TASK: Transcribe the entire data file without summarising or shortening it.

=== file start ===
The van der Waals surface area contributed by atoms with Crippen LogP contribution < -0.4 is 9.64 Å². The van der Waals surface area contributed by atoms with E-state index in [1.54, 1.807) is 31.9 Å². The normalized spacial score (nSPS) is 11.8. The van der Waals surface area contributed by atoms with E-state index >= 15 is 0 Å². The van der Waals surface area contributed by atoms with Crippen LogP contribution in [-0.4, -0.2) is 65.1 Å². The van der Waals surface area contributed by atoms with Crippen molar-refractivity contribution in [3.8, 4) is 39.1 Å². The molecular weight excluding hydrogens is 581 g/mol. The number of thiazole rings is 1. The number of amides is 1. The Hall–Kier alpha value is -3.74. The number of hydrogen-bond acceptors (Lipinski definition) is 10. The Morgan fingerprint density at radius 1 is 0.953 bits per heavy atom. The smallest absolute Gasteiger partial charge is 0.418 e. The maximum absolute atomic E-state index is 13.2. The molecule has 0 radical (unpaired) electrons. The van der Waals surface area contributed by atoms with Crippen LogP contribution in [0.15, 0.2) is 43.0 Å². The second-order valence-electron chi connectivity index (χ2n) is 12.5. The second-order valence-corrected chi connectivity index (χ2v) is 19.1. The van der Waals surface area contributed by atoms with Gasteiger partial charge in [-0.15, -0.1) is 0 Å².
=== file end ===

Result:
The van der Waals surface area contributed by atoms with Crippen LogP contribution < -0.4 is 9.64 Å². The van der Waals surface area contributed by atoms with E-state index in [1.54, 1.807) is 31.9 Å². The normalized spacial score (nSPS) is 11.8. The van der Waals surface area contributed by atoms with E-state index >= 15 is 0 Å². The van der Waals surface area contributed by atoms with Crippen LogP contribution in [-0.4, -0.2) is 65.1 Å². The van der Waals surface area contributed by atoms with Crippen molar-refractivity contribution in [3.8, 4) is 39.1 Å². The molecular weight excluding hydrogens is 581 g/mol. The number of thiazole rings is 1. The number of amides is 1. The Hall–Kier alpha value is -3.74. The number of hydrogen-bond acceptors (Lipinski definition) is 10. The Morgan fingerprint density at radius 1 is 0.953 bits per heavy atom. The smallest absolute Gasteiger partial charge is 0.418 e. The maximum absolute atomic E-state index is 13.2. The molecule has 0 radical (unpaired) electrons. The van der Waals surface area contributed by atoms with Crippen LogP contribution in [0.15, 0.2) is 43.0 Å². The second-order valence-electron chi connectivity index (χ2n) is 12.5. The second-order valence-corrected chi connectivity index (χ2v) is 19.1. The van der Waals surface area contributed by atoms with Gasteiger partial charge in [-0.15, -0.1) is 0 Å².